As Stein points out, the generation of writers such as Hanif Kureishi is often included in the concept of ‘diaspora’, and “the generational conflict, which is paradigmatic for the bildungsroman, must be concurrently formalized as a cultural conflict between distinct generations” (Stein 58). Stein further asserts that the desire to “return ‘home’ from the diaspora is inflected differently for different generations” (58). Kureishi’s novels focus predominantly on the experiences of immigrants and present views of the metropolitan reality that are perceived differently by the first and the second generations. Kureishi establishes a gulf between generations that, to use Ball’s words, “corresponds to a set of interrelated binaries” (Ball 225). This is visible in both of Kureishi’s novels. The first generation, the parents and more frequently one of the parents, represent tradition and the past. They do not explore the world around them in the way they children do. Most of the time, they stay at home which, for them, represents a familiar and unchanging place. Their children, on the contrary, do not share the same view of home as static and familiar but instead escape the parents’ familiar place in favour of the street. Ball suggests that this exemplifies “the liberation into future opportunities available in and represented by the city as fluid, transformative space” (225). He argues that the first generation is shown in a kind of spatial and psychological retreat due to the fact that, for them, the promise of an open and accommodating Britain was largely betrayed (225). Ball points out:

They are nostalgic, cautious voices newly (if shallowly) rooted in the metropolitan dwelling that represents their only site of continuity and control, a fortress against the affronts to cultural identity and dignity they constantly endure as a function of their precarious perches on the nation’s margin. (Ball 225)

The second generation, on the contrary, appears more assimilated. These young individuals, who were raised in the metropolis of London, “are the objects of greater narrative interest because they are the ones with stories to tell” (Ball 225). As Ball asserts, “their urban existence involves not a hardening around the past but rather discovery, emergence, risk, and real-world conflict” (225). Their relationship to the metropolis of London is different from their parents. They were born in London and the metropolis is, for them, a familiar place and cultural environment – “one that is only weakly and indirectly filtered through the memories of another place” (Ball 224). In BS Karim knows the streets of London and accompanies his father Haroon to the Kays’ because as Karim reveals: “[…] Dad would never have got there without me. I knew all the streets and every bus route” (7). Although Haroon has been living in Britain for many years, his knowledge of London and the country is very weak. Karim feels ashamed of his father’s lack of knowledge:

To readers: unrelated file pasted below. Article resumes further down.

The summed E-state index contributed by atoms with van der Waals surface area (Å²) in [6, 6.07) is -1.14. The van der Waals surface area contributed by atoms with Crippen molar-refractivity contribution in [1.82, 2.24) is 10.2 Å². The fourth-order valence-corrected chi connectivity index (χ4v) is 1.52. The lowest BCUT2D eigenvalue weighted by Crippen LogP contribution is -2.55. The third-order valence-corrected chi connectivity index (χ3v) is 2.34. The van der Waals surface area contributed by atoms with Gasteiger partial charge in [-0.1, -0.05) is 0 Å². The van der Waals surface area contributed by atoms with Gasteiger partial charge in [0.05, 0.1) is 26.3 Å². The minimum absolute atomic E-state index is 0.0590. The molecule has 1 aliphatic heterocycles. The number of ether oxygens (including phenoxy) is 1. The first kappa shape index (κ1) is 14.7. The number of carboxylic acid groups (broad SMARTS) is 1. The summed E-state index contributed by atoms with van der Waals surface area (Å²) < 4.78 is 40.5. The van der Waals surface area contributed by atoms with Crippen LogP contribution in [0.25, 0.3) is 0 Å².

Dad had been in Britain since 1950 – over twenty years – and for fifteen of those years he’d lived in the South London suburbs. Yet still he stumbled around the place like an Indian just off the boat, and asked questions like, ‘Is Dover in Kent?’ […] I sweated with embarrassment when he halted strangers in the street to ask directions to places that were a hundred yards away in an area where he’d lived for almost two decades. (7)

In BS Haroon’s generation’s lives appear to be more rooted that that of Karim’s generation. But despite this fact, Haroon and his friend Anwar are happy to live as Englishmen and do not desire to return to India: “Perhaps it was the immigrant condition living itself out through them. For years they were both happy to live like Englishmen. Anwar even scoffed pork pies as long as Jeeta wasn’t looking” (64). Further in the novel Karim wonders about his father’s relationship to India which, in Haroon’s perceptions, represents home but at the same time does not symbolize the desired place:

Now as they aged and seemed settled here, Anwar and Dad appeared to be returning internally to India, or at least to be resisting the English here. It was puzzling: neither of them expressed any desire actually to see their origins again. ‘India’s a rotten place,’ Anwar grumbled. ‘Why would I want to go there again? It’s filthy and hot and it’s a big pain-in-the-arse to get anything done. If I went anywhere it would be to Florida and Las Vegas for gambling. (64)

In the character of Anwar, Kureishi shows that the ‘old ways’ first generation of immigrants are likely to embrace outside their homeland are outmoded and unnecessary. When Anwar seeks Haroon’s advise on the planned arranged marriage of his daughter Jamila, Haroon reacts: “We old Indians come to like this England less and less and we return to an imagined India” (74). Anwar clings to an imagined India which makes him believe in his patriarchy. He decides to go on a hunger strike to force Jamila to marry Changez, whom he found in India. Anwar disregards his own English freedom which includes “the prostitutes who hung around Hyde park” (25) and whom “he loved” (25). Kureishi satirizes Anwar’s representation of his ‘fixed identity’ that he, by adhering to Islamic views, sees as originating in India, his homeland.

The first generation in BS perceives Britain in a different way than they had imagined it in the colonies. Haroon, Karim’s father, was sent by his family to be educated and arrived in Britain in the 1940s. When he sees London for the first time, his first reaction is a shock. The reality of the metropolis differs from Haroon’s image of the country: “London, the Old Kent Road, was a freezing shock to both of them. It was wet and foggy; people called you ‘Sunny Jim’ […]” (24). Haroon’s image of England is that of a rich country where people eat “roast beef and Yorkshire pudding” (24). But the reality is different: